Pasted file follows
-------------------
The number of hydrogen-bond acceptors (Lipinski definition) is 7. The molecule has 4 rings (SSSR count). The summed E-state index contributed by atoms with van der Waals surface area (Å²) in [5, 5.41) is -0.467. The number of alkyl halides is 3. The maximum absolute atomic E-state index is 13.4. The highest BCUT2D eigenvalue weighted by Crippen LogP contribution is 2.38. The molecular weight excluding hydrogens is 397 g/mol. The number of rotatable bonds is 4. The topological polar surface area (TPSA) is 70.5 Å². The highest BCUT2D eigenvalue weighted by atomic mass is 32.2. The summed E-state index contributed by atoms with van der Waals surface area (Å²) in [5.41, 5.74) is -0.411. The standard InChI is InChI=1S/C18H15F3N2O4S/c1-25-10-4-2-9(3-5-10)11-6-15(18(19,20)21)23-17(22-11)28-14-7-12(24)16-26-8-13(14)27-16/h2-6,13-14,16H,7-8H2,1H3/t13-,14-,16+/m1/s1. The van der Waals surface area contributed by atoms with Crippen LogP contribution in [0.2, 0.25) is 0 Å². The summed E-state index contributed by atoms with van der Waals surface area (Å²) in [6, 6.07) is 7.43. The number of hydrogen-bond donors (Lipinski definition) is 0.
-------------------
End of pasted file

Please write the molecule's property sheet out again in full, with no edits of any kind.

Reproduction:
The number of hydrogen-bond acceptors (Lipinski definition) is 7. The molecule has 4 rings (SSSR count). The summed E-state index contributed by atoms with van der Waals surface area (Å²) in [5, 5.41) is -0.467. The number of alkyl halides is 3. The maximum absolute atomic E-state index is 13.4. The highest BCUT2D eigenvalue weighted by Crippen LogP contribution is 2.38. The molecular weight excluding hydrogens is 397 g/mol. The number of rotatable bonds is 4. The topological polar surface area (TPSA) is 70.5 Å². The highest BCUT2D eigenvalue weighted by atomic mass is 32.2. The summed E-state index contributed by atoms with van der Waals surface area (Å²) in [5.41, 5.74) is -0.411. The standard InChI is InChI=1S/C18H15F3N2O4S/c1-25-10-4-2-9(3-5-10)11-6-15(18(19,20)21)23-17(22-11)28-14-7-12(24)16-26-8-13(14)27-16/h2-6,13-14,16H,7-8H2,1H3/t13-,14-,16+/m1/s1. The van der Waals surface area contributed by atoms with Crippen LogP contribution in [0.2, 0.25) is 0 Å². The summed E-state index contributed by atoms with van der Waals surface area (Å²) in [6, 6.07) is 7.43. The number of hydrogen-bond donors (Lipinski definition) is 0.